Back in June, the Supreme Court of North Carolina sought feedback on a potential change to the citation format for North Carolina appellate court opinions. This week, the Court has officially made plans for the universal citation format to go into effect. The purpose of the change is to present “an immediate, permanent, and medium-neutral” citation the moment an opinion is issued.… Continue Reading
No, this post is not a tribute to David Ives. In many appellate cases, it really is all in the timing.
Some appellate rules regarding timing are easy to state. The deadlines to file a notice of appeal, an opening brief, and a petition for discretionary review are relatively straightforward.
But other timing issues are less obvious. The most recent set of opinions from the Court of Appeals addresses several of these thornier problems.… Continue Reading
The petition tracker has been updated with the Supreme Court’s most recent rulings on petitions for discretionary review. The Court accepted three new civil cases dealing with various topics such as charter schools, municipal development ordinances, and evictions. The Court will also be reviewing a juvenile delinquency case and (via a petition for writ of certiorari) another TPR case. As always, we will keep you updated as new developments occur.… Continue Reading
Since 2015, this blog has frequently discussed whether the text of Appellate Rule 21 places restrictions on the Court of Appeals’ authority to grant relief by writ of certiorari. See here, here, here, here, here, here, and here. The Supreme Court has also written frequently about whether the text of Appellate Rule 21 places restrictions on the Court of Appeals’ discretionary authority to grant relief by writ of certiorari.… Continue Reading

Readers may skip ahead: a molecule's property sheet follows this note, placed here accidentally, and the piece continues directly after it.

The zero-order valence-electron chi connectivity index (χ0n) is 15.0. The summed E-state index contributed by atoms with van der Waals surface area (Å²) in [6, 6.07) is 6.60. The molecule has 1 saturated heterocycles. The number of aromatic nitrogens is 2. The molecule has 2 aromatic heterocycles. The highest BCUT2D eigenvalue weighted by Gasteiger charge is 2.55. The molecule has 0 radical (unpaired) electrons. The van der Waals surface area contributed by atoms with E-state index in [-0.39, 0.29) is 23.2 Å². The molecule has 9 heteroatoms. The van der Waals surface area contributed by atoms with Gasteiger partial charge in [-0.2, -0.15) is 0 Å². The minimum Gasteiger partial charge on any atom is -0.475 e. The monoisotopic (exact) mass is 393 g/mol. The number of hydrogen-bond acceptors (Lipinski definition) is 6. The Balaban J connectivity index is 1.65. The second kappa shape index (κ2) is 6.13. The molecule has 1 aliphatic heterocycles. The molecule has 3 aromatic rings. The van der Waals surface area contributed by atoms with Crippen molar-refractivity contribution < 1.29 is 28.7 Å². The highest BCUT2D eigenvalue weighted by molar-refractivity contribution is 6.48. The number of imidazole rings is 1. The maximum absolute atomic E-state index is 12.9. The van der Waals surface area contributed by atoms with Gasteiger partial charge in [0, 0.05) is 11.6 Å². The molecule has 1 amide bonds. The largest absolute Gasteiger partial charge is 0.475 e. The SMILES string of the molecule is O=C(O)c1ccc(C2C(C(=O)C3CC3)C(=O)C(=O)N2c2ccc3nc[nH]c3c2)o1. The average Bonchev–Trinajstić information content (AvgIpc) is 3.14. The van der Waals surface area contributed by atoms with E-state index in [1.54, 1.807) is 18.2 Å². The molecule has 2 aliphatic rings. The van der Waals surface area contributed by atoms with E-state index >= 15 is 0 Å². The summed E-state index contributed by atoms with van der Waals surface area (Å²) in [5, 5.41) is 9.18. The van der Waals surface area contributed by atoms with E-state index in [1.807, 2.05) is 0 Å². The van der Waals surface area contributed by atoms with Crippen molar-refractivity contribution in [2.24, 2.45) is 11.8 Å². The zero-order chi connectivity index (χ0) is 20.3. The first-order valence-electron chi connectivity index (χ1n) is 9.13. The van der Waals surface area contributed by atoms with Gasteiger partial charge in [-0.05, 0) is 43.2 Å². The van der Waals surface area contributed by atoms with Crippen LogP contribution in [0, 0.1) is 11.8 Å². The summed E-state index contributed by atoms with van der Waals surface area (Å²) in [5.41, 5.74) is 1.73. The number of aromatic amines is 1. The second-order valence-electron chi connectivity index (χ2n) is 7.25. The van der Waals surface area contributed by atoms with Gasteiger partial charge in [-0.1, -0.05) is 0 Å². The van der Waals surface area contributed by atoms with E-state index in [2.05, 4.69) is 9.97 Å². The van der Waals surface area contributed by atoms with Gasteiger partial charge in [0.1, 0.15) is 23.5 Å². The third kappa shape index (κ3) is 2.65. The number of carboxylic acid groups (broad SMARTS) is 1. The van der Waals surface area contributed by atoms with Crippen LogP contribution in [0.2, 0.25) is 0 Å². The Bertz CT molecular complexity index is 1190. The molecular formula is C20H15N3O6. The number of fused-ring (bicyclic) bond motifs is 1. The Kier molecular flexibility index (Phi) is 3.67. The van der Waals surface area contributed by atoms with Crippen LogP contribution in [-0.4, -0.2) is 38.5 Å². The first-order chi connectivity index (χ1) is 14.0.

In a recent opinion, State v. Rieger, No. COA18-960 (filed 1 October 2019), the Court of Appeals wrestled with what appears to be an issue of first impression: how to calculate court costs following a criminal conviction.
The facts are straightforward. Initially, misdemeanor charges against defendant were heard in district court. After losing there, defendant appealed to superior court, where he was convicted of possession of marijuana and possession of marijuana paraphernalia. … Continue Reading
I’ve always been amazed at just how many family-law appeals are heard by our Court of Appeals. Pull the latest annual statistical report, and you’ll see: about 20% of that court’s civil docket consists of domestic cases—divorce, equitable distribution, child custody, child support, alimony, and so on. … Continue Reading
Chief Justice Cheri Beasley recently sat down with Tim Boyum of Spectrum News for his podcast Tying It Together. It was a great interview, and we recommend that you check it out. In the process, you’ll hear about the Chief Justice’s childhood and early jobs, as well as her formative years as a public defender. It’s good stuff, and it’s always helpful for practitioners to get a better perspective on our appellate judges.… Continue Reading
For the past 25 years, an oral argument before the United States Supreme Court was considered an oddity when an advocate managed to squeeze two or three sentences in before being interrupted by the bench. Last Thursday, the Supreme Court stunned the SCOTUS bar by noting in its newly revised “Guide for Counsel” that the justices “generally” will not ask questions of either party during the first two minutes of oral argument. … Continue Reading
The trial judge who presides over a hearing or trial is supposed to, and usually does, sign the resulting written order. But what happens if that normal process is not followed? What options do the parties have?
Last week, the Supreme Court articulated one option that is not available: filing a notice of appeal. In re C.M.C. involved a bench trial of a petition for termination of parental rights.… Continue Reading
On Friday, while you were you tapping your toes to bluegrass on Fayetteville Street, the Supreme Court was filing its latest opinions, with a focus on disputes over child custody and child abuse and neglect proceedings. Those are fine and well, but we like to make sure the Court’s other orders, especially on pending petitions, also get some attention.